Black Bucket Essays
Volume 1, Issue 4
What if there is no next new thing? Do we sit around and mourn the fact that we've seen it before? There's a way to look at creativity that doesn't necessarily have to do with creating something we've never seen before. It can be about reinterpreting or misinterpreting the world that's already around us.
- LAURA HOPTMAN
Michael Dax Iacovone
First, just to get this out of the way; there will be a next new thing. There always has been, and it would be with great hubris to assume that our current “thing” is that last. Worrying that there might not be a new thing, or even suggesting the possibility, will hasten its arrival. Questioning if it will exist, and when it will arrive, leads people exactly to the perfunctory mode of reinterpreting and/or intentional misinterpretation. Which is fine. It’s even good in a lot of ways because it highlights and focuses on the lack of innovation.
Second, when people start looking around and noticing that they’ve seen this all before, it becomes a powerful impetus to motivate a monumental change. People will exam what the current mode is, and they will see the shortcomings. They will notice the pieces that don’t fit into the current context. And to the credit of Bertolt Brecht, the change will have to be big, because incremental change is an exercise in pragmatism, and small changes is worse than no change because it falsely indicated the illusion of growth.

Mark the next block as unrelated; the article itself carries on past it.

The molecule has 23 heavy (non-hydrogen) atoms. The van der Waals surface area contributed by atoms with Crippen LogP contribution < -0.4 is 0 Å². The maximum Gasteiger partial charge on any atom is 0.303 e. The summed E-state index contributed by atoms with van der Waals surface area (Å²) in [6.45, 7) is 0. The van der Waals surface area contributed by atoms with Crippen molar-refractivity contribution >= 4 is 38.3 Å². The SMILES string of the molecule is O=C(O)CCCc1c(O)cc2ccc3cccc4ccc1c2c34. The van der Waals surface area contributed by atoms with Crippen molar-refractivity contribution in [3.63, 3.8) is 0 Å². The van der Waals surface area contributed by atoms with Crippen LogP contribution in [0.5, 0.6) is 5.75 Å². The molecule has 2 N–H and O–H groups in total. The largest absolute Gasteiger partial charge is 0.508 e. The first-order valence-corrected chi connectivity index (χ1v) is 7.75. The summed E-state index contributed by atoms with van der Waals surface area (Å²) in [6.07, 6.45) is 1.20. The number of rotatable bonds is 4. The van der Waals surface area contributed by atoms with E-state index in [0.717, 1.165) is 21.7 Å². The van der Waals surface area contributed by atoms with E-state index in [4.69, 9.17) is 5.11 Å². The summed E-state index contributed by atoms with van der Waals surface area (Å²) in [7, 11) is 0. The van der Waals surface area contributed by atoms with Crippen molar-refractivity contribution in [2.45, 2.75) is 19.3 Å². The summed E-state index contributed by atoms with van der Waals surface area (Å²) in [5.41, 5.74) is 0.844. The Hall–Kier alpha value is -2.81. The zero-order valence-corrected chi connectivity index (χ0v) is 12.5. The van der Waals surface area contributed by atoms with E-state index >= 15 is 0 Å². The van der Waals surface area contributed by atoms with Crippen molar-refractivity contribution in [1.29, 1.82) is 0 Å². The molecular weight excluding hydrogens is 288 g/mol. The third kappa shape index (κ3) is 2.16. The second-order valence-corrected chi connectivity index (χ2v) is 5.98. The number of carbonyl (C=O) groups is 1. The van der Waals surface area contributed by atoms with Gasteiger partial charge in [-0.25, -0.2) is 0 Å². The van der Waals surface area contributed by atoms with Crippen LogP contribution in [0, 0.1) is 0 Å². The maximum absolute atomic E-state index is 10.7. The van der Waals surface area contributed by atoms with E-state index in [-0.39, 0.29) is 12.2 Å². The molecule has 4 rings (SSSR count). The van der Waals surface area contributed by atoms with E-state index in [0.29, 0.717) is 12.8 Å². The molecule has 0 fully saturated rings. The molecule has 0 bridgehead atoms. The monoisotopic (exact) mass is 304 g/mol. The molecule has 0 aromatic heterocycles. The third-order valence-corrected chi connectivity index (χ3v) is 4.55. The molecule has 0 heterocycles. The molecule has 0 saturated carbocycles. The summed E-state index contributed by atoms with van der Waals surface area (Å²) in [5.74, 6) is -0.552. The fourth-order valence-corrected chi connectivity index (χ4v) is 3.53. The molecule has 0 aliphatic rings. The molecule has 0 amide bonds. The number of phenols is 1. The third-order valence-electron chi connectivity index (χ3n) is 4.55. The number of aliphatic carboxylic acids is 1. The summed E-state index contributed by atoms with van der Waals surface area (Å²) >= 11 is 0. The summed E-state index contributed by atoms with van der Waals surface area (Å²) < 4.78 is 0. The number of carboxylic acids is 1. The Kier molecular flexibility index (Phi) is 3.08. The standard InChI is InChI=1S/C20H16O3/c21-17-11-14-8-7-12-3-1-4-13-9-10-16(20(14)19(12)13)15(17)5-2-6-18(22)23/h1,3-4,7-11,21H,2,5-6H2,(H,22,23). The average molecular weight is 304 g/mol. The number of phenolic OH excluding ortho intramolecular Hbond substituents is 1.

Third, there is nothing wrong with revisiting, reinterpreting or intentionally misinterpreting a movement as long as it’s done with eyes open. As long as it’s not under the guise of innovation. As long as nobody writes something that is supposed to sound smart, but instead, insults the intelligence of anybody who has the misfortune of reading a press release or review of a show that says something like “____ _____ reinvents painting on canvas”, or something equally dumb and lazy.
I don’t think Laura Hoptman really thinks that there will not be a next, new thing. I think her point is to not dwell on it, and see what happens organically. Which is fine, and that may even be good advice for artists. I think it’s best to let your own questions be the driving force and if that lands in charted waters, you’ll have plenty of company. And if it doesn’t….. you might be alone for a while. But we’ll catch up.